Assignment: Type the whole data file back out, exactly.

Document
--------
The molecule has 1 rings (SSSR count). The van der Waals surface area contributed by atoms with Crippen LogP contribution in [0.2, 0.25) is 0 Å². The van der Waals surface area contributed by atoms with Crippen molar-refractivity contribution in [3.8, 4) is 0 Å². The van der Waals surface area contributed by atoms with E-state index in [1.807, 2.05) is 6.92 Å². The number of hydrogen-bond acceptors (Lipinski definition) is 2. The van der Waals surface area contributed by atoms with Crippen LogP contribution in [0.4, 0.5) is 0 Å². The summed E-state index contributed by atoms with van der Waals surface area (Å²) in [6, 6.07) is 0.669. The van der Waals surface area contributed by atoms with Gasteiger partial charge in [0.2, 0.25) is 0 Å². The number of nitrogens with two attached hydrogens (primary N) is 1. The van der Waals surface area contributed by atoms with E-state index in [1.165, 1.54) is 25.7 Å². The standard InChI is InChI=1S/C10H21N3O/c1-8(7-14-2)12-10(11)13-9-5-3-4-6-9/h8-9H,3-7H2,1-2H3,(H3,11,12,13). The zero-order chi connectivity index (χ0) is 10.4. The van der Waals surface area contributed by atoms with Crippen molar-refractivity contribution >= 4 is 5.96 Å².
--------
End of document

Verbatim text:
The molecule has 1 rings (SSSR count). The van der Waals surface area contributed by atoms with Crippen LogP contribution in [0.2, 0.25) is 0 Å². The van der Waals surface area contributed by atoms with Crippen molar-refractivity contribution in [3.8, 4) is 0 Å². The van der Waals surface area contributed by atoms with E-state index in [1.807, 2.05) is 6.92 Å². The number of hydrogen-bond acceptors (Lipinski definition) is 2. The van der Waals surface area contributed by atoms with Crippen LogP contribution in [0.4, 0.5) is 0 Å². The summed E-state index contributed by atoms with van der Waals surface area (Å²) in [6, 6.07) is 0.669. The van der Waals surface area contributed by atoms with Gasteiger partial charge in [0.2, 0.25) is 0 Å². The number of nitrogens with two attached hydrogens (primary N) is 1. The van der Waals surface area contributed by atoms with E-state index in [1.165, 1.54) is 25.7 Å². The standard InChI is InChI=1S/C10H21N3O/c1-8(7-14-2)12-10(11)13-9-5-3-4-6-9/h8-9H,3-7H2,1-2H3,(H3,11,12,13). The zero-order chi connectivity index (χ0) is 10.4. The van der Waals surface area contributed by atoms with Crippen molar-refractivity contribution >= 4 is 5.96 Å².